One Less Than Optimal Solution to Big Sh-tpile

One problem stemming from the collapse of housing prices is that many households, even if they can still make their overpriced mortgages, are going to be paying far more for their houses than they should. That means less money for other things, from the frivolous to the important. So I’ve always wondered if we’ll ever get a flood of walkaways–people who let the bank foreclose on the house. I realize some people will want to stay in their homes–maybe they don’t want to pull their kids out of a school they like, or it’s just the wrong time to think about a move. But for many, the rational option would be to walk away. As Numerian observes, the last decade has done a good job of convincing people that honoring debts isn’t, well, an honorable thing to do anymore (italics mine):

The morality of paying back what you owe is therefore a matter of self-interest, and not something motivated by a sense of personal ethical behavior or contributing in some way to the common good. If there has been a breakdown in the willingness of some borrowers to pay back what they owe, and if this trend is growing, then something must be happening that makes it in the self-interest of borrowers to deliberately default.
…banks have severed their relationship with the homeowners to whom they have initially extended a mortgage. If you have a mortgage, you do not have a traditional borrower-lender relationship, and in most cases you don’t have a relationship at all. The homeowner is at the mercy of whatever mortgage servicer may be responsible for ensuring the homeowner makes their payment. The servicer works for the bank currently owning the mortgage, or for the investors, each of whom owns a small portion of the mortgage. When it comes to other products like credit cards or debit cards, banks have become so avaricious in imposing fees and penalties that the relationship has become that of predator to prey….
The only logical response Americans can make is, unfortunately, to become like the banks, and in certain circumstances walk away from their mortgages after weighing the consequences in a rational, business-like manner.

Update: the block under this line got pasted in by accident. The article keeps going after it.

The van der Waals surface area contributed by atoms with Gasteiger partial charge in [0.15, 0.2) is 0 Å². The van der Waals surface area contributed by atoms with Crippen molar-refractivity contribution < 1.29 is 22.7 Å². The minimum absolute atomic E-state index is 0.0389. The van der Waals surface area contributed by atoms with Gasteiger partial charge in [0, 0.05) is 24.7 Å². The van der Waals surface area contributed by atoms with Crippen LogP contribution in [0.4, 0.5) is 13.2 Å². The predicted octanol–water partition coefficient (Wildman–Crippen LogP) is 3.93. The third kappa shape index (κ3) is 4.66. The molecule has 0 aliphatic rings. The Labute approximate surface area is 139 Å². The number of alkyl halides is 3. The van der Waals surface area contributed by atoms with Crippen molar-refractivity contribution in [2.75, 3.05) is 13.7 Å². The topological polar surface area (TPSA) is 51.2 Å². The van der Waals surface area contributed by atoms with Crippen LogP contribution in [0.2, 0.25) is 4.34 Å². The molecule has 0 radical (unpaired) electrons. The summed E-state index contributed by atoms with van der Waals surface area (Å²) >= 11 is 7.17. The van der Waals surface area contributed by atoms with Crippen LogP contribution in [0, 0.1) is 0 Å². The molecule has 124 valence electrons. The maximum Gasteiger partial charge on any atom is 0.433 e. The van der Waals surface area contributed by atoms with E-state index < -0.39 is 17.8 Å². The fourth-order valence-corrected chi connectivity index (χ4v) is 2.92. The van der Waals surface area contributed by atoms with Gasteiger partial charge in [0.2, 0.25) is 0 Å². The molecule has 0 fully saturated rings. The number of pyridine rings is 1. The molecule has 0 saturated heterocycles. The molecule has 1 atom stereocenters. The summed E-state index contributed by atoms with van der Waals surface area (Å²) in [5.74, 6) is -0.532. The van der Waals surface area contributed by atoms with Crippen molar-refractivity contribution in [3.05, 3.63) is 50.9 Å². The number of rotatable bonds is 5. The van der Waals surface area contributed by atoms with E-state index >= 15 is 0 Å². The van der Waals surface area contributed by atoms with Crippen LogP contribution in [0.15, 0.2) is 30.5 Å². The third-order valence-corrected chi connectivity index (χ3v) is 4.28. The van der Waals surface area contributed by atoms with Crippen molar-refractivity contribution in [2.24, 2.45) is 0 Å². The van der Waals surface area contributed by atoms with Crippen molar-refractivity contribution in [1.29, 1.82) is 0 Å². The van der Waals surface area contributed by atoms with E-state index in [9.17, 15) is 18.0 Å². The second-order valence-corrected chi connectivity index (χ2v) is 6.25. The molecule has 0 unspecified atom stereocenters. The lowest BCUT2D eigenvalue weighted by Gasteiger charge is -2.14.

Investment manager Marshall Auerback argues that massive debtor revolt might be a good thing (italics mine):

On the other side, households and other non-financial institutions, whose dire finance is at the heart of the crisis, have received very limited help. Loan modifications programs and fiscal measures to raise their income and restore their creditworthiness have been too small to deal with the massive size of their financial problems, as we discussed in an earlier post.

All of which would suggest that it would not take that much to engender a situation where the country experienced a widespread debt revulsion. It might come to that, despite eminently more just historic alternatives, which Obama’s economic advisors could have drawn on, but chose not to….

if the American household sector repudiates debt by living in the house until the sheriff shows up without paying a mortgage, and then paying rent once they get kicked out, banks will then do what – shut new credit off to the private sector? Already done. In the meantime, the household sector (like Argentina when it repudiated its foreign debt) will have just increased the discretionary income and wiped the liability side of its balance sheet. Then it is just a matter of Mr Geithner figuring out another way to stress test the banks back into Treasury Dept. seals of approval, and voila, presto change!
Or maybe a debt repudiation of the magnitude we envisage might force President Obama to stop his seemingly endless appeasement of the Rubinite wing of the Democrats and embrace an approach which prevents US households from losing wealth of an amount equal to the negative equity they have in their respective homes, while the banks write down their assets to market.